Monthly Archives: March 2011

Coast Guard Tall Ship Eagle to Visit Philadephia

The U.S. Coast Guard Cutter Eagle transits the Caribbean Ocean under full sail

The U.S. Coast Guard Cutter Eagle under full sail .

The crew of the Coast Guard Cutter Eagle, America’s Tall Ship, is scheduled to arrive at Penn’s Landing in Philadelphia Friday, March 18, 2011 at 8 a.m.

Philadelphia will be the first port visit for the Eagle this year, as the Coast Guard celebrates the 75th Anniversary of its construction in Hamburg, Germany, in 1936.

“I am very pleased that Philadelphia, home of the historic USS Olympia, will be Eagle’s first port visit in 2011,” said Coast Guard Capt. Eric C. Jones, commanding officer of the Eagle. “It is an honor for Eagle to visit the world’s oldest floating steel warship and the sole surviving naval ship of the Spanish-American War.”

The Eagle will be open for free, public tours Friday from 11 a.m. until 6 p.m. and Saturday and Sunday from 10 a.m. until 7 p.m.

The Eagle is the largest tall ship flying the Stars and Stripes and the only active sailing square-rigger in U.S. government service. The Eagle originally served as a training vessel for the German Navy in the late 1930s. Since 1946, the Eagle has sailed each summer in support of United States Coast Guard officer training programs, providing an unparalleled at-sea leadership and professional development experience for future officers of the U.S. Coast Guard

The 75-year-old Eagle is a 295-foot, three-masted barque, with more than 23,500 square feet of sail and six miles of rigging.

You can follow Eagle’s journey on facebook at www.facebook.com/coastguardcuttereagle

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Could Japan Have Been Cursed by the “SuperMoon?”

On March 19, Earth’s moon will be at its closest point to our planet in 18 years, a mere 356,577 kilometers away. The event, also called a lunar perigee, was dubbed a “supermoon” by astrologer Richard Nolle back in the 1970s. The term is used to describe a new or full moon at 90% or more of its closest orbit to Earth. On the 19th it will be at 100%.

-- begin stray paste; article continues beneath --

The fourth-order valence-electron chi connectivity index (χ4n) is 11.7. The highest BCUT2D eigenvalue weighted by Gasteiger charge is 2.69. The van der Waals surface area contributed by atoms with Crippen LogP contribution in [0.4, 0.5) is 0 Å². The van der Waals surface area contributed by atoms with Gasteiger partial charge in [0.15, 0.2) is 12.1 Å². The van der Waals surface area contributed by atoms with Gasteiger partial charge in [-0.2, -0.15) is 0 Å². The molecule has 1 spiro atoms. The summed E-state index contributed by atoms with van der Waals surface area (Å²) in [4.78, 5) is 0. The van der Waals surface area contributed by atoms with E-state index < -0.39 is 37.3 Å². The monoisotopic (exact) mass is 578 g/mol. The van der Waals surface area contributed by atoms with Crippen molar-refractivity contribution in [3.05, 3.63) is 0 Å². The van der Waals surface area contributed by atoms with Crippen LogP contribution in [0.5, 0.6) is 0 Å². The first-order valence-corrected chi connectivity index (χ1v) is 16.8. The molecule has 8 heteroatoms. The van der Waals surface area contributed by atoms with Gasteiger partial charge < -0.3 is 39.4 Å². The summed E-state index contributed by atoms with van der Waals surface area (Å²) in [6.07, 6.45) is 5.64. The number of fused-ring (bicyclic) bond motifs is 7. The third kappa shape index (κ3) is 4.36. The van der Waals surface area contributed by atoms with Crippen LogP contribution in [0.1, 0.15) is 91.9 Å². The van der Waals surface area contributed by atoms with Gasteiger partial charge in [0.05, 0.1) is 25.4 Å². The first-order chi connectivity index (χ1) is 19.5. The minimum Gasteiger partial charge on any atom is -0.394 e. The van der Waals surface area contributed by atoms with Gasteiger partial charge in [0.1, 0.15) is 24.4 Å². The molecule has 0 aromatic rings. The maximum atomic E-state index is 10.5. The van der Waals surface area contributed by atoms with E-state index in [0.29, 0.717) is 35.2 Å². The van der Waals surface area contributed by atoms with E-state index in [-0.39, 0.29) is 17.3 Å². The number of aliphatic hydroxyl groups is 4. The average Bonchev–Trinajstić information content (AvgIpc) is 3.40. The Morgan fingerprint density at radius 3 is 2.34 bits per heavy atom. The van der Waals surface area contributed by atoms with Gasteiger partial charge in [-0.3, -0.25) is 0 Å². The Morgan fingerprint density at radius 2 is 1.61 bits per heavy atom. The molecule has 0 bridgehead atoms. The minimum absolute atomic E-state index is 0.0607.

Nolle warns Earth’s inhabitants to prepare themselves during the “supermoon risk window,” which ranges from March 16 – 22. During this time, Nolle claims there will be an increase in supreme tidal surges, magnitude 5 or higher earthquakes, and even volcanic activity.

Perhaps his “supermoon risk window” should have started a little earlier to prepare Japan for the earthquake, tsunami and volcanic activity it just experienced.

According to the US Geological Survey (USGS)  website where they have all the significant earthquakes of 2011, you will find that 72.7% of them fall in the risk windows predicted by Nolle. The Christchurch earthquake happened on the last day of a supermoon window. The Haiti earthquake even happened in one of the time windows in his 2010 forecast, that was published the year before.

Looking back in history, there were Super (full) Moons in 1955, 1974, 1992, and 2005. All of these years had their share of extreme weather, but was it just coincidence or was it caused by the Moon? It is already known that the moon does have impacts and affects on the Earth such as lunar tides, but does the SuperMoon cause an increase in extreme weather?